Reform EQIP to Stop Subsizing CAFOs 

The Environmental Quality Incentives Program (EQIP) was designed to provide cost-share and incentive payments to agricultural producers to address natural resource concerns on their farms and it has been used by hundreds of thousands of farmers nationwide to make environmental improvements that support the land, family farm operations and their communities, and benefit the climate. Unfortunately, the 2002 Farm Bill revised EQIP to allow access for CAFOs, this not only limits the funding available for smaller and independent family farm operations, it also subsidizes climate-damaging corporate CAFOs, including foreign owned operations. 

From the limited information available, it is clear that EQIP cost-shares for factory farm manure management practices account for a large proportion of EQIP spending. For example, in Iowa EQIP spending on manure management practices used by CAFOs accounted for nearly 30 percent of total EQIP funding in the state from 2002 through 2015. The size of EQIP contracts for factory farm manure management practices were many times larger than other EQIP contracts. Two out of three EQIP applications submitted in 2015 went unfunded. In other words, if the EQIP funding were not going to CAFOs for their manure management, the program could have supported more meaningful conservation practices on more farms that build climate resilience and sequester carbon. 

Congress should restore EQIP funding to the original intention of the program: supporting small and mid-sized independent family farm livestock operations as they make improvements to their conservation practices. EQIP should not subsidize the construction or expansion of industrial livestock operations. USDA must be more transparent about how EQIP funding is being spent by reporting annually to Congress on spending by practice category, state and operation size.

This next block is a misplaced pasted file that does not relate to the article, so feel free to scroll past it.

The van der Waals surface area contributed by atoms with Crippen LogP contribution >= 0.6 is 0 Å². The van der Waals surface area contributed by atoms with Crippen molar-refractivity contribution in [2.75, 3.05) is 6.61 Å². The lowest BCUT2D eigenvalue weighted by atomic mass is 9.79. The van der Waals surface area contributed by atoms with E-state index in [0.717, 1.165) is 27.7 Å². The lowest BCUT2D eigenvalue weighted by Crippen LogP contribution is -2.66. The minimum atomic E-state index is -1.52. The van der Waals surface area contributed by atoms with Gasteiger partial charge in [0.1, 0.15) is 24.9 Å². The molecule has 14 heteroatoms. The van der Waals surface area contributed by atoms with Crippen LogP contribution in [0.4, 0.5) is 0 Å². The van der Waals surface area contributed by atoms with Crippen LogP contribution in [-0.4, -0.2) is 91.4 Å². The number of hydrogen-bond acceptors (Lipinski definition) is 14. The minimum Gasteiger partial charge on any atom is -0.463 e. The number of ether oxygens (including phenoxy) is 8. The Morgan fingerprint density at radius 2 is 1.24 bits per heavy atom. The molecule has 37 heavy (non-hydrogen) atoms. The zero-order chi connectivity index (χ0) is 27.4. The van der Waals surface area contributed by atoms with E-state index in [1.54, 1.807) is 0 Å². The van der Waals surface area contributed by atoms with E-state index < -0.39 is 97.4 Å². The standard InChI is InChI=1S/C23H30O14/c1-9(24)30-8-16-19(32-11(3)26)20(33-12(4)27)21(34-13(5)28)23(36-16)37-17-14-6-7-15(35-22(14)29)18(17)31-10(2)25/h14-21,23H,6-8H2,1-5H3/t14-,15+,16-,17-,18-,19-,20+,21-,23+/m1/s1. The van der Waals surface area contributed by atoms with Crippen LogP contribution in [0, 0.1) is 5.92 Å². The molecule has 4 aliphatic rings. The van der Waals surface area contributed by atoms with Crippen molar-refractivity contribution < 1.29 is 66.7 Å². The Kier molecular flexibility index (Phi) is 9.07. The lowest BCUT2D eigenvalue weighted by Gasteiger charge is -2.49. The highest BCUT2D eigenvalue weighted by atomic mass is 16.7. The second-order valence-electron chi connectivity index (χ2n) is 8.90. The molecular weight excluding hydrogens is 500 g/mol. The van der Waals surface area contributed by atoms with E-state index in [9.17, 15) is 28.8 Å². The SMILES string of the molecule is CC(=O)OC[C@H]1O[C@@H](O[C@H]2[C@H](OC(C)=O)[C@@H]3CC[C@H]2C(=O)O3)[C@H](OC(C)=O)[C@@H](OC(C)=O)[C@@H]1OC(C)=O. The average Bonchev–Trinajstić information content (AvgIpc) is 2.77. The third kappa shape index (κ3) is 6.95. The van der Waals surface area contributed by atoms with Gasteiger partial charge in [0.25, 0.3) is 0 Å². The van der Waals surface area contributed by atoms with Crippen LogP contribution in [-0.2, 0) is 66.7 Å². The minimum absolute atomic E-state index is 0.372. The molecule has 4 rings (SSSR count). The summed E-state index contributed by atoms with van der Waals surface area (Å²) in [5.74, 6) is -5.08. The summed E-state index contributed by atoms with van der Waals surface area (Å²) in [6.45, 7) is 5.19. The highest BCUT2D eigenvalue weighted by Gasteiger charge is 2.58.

In addition, we urge the following reforms: EQIP should remove the 50 percent set-aside for livestock that has allowed large livestock operations to capture EQIP funding at the expense of other types of farms. Additionally, the amount of EQIP funding available to an individual operation should be capped at $150,000 in order to ensure that EQIP funds reach a greater number of applicants. 

Reform USDA loans to stop backing new and expanding CAFOs 

Many CAFOs around the country would not exist without public funding through USDA’s Farm Service Agency guaranteed loan support. The majority of loans for new CAFO livestock and poultry operations are federally guaranteed. These taxpayer-guaranteed loans have led to oversupply and low prices for independent family farm livestock producers, contributing to further consolidation of the marketplace, and putting independent family farmers out of business.